Brigitte Macron’s Stylist: Man of Mystery

It’s as if the 34-year-old materialized out of nowhere when, in June, the website of the French magazine Gala posted a video in which the tall, dashing, bearded stylist was shown (for a couple of seconds) helping a candidate for the French version of “The Bachelor” into a white jacket. Compared with the bachelor, Mr. Barthelat, who was wearing a white oxford shirt and gray V-neck sweater, was noticeably ill at ease in front of the camera. He has also dressed both jury members and candidates for the French version of “The Voice” in a mix of styles and price ranges.

But reality TV is not what paved his way to the Élysée Palace.

Mr. Barthelat recognized Mrs. Macron at the theater late last year, before she became a media darling. In a fan moment, he worked up the courage to introduce himself. The call came shortly thereafter.

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President Macron, left, and Mrs. Macron at the Élysée Palace in Paris in July.

Mrs. Macron’s style has always skewed less-is-more. Judging by her public appearances since they began working together this year, Mr. Barthelat’s influence has been both subtle and significant.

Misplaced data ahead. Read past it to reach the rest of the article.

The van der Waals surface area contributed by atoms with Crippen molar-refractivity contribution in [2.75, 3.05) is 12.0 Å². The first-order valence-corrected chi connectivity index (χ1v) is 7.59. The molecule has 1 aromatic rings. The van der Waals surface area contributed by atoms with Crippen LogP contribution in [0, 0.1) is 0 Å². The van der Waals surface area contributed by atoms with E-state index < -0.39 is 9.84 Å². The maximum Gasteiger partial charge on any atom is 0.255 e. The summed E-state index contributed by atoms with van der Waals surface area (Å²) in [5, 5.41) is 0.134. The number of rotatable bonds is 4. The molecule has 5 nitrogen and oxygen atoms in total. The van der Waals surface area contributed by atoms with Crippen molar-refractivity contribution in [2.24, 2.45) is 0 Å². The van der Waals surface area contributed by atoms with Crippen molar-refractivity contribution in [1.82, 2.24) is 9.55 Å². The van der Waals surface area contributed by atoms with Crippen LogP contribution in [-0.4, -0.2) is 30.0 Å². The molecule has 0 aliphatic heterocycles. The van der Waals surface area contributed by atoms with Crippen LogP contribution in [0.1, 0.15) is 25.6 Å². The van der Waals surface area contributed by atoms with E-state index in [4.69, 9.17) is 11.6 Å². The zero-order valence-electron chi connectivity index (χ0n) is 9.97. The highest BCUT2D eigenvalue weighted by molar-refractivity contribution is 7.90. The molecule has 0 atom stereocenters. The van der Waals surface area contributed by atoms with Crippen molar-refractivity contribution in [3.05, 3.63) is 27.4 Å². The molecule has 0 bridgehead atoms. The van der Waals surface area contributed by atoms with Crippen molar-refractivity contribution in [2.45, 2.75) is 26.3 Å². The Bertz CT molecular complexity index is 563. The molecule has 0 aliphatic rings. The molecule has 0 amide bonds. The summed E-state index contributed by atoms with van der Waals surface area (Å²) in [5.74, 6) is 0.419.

The first lady has been loyal to Louis Vuitton, wearing designs by its artistic director, Nicolas Ghesquière, a friend whose runway shows she attended before becoming a public figure. Other classic French names in her wardrobe include Balmain, Courrèges and Dior.

But recently she has also taken to wearing sharp jackets by lesser known designers and labels: Alexandre Vauthier (in red or black), Stéfanie Renoma (powder blue) and the tailoring specialist Pallas (beige, at the G20 meeting in July in Hamburg, Germany), the better to cast a halo around a larger group of French names.

And it’s not just about high fashion. Jewel-neck tops and other separates by midrange French brands like ba&sh, Sandro, Georges Rech and Paule Ka have appeared in the mix. On a state visit to Greece in September she was spotted wearing a Greek-coin “Profile” ring by Marc Auclert, whose designs incorporate antique artifacts and who is one of the few designers willing to discuss the effect of her favor.

“For an unknown designer like me, it’s wonderful to be in the spotlight,” Mr. Auclert said, “but at the same time it’s not about the brand. It’s brainier than that.

“Mrs. Macron epitomizes the 21st-century woman, particularly because of her intellect. That’s the new generation. That’s Mathieu. His service is all about excellence and expertise. It’s so much more interesting than being a name brand. He’s the key.”

Like everyone else, Mr. Auclert said he would love to meet Mr. Barthelat one day.

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